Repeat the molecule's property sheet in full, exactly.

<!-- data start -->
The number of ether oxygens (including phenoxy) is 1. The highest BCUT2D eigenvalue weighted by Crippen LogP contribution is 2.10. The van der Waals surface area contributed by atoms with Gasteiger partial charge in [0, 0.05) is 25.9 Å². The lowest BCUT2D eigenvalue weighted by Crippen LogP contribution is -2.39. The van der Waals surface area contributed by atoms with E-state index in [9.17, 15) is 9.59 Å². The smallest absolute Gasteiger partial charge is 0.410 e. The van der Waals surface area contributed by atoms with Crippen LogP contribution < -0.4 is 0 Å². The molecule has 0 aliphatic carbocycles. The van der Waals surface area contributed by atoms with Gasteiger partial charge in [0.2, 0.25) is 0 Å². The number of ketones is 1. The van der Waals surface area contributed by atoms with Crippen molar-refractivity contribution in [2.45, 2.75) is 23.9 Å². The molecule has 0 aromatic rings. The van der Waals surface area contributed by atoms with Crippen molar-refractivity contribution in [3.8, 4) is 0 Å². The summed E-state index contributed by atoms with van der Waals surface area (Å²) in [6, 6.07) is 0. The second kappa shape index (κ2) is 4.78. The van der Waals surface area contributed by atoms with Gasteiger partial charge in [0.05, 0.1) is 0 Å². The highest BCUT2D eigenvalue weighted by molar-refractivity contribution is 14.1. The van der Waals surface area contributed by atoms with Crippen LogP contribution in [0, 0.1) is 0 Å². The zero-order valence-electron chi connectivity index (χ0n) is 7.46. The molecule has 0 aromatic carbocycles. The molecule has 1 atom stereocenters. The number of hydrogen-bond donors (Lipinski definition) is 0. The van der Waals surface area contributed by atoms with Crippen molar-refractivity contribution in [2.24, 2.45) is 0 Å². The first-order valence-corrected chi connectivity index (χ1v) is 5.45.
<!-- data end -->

The number of ether oxygens (including phenoxy) is 1. The highest BCUT2D eigenvalue weighted by Crippen LogP contribution is 2.10. The van der Waals surface area contributed by atoms with Gasteiger partial charge in [0, 0.05) is 25.9 Å². The lowest BCUT2D eigenvalue weighted by Crippen LogP contribution is -2.39. The van der Waals surface area contributed by atoms with E-state index in [9.17, 15) is 9.59 Å². The smallest absolute Gasteiger partial charge is 0.410 e. The van der Waals surface area contributed by atoms with Crippen LogP contribution < -0.4 is 0 Å². The molecule has 0 aliphatic carbocycles. The van der Waals surface area contributed by atoms with Gasteiger partial charge in [0.2, 0.25) is 0 Å². The number of ketones is 1. The van der Waals surface area contributed by atoms with Crippen molar-refractivity contribution in [2.45, 2.75) is 23.9 Å². The molecule has 0 aromatic rings. The van der Waals surface area contributed by atoms with Crippen molar-refractivity contribution in [3.8, 4) is 0 Å². The summed E-state index contributed by atoms with van der Waals surface area (Å²) in [6, 6.07) is 0. The second kappa shape index (κ2) is 4.78. The van der Waals surface area contributed by atoms with Gasteiger partial charge in [0.05, 0.1) is 0 Å². The highest BCUT2D eigenvalue weighted by molar-refractivity contribution is 14.1. The van der Waals surface area contributed by atoms with Crippen LogP contribution in [0, 0.1) is 0 Å². The zero-order valence-electron chi connectivity index (χ0n) is 7.46. The molecule has 0 aromatic carbocycles. The molecule has 1 atom stereocenters. The number of hydrogen-bond donors (Lipinski definition) is 0. The van der Waals surface area contributed by atoms with Crippen molar-refractivity contribution in [2.24, 2.45) is 0 Å². The first-order valence-corrected chi connectivity index (χ1v) is 5.45.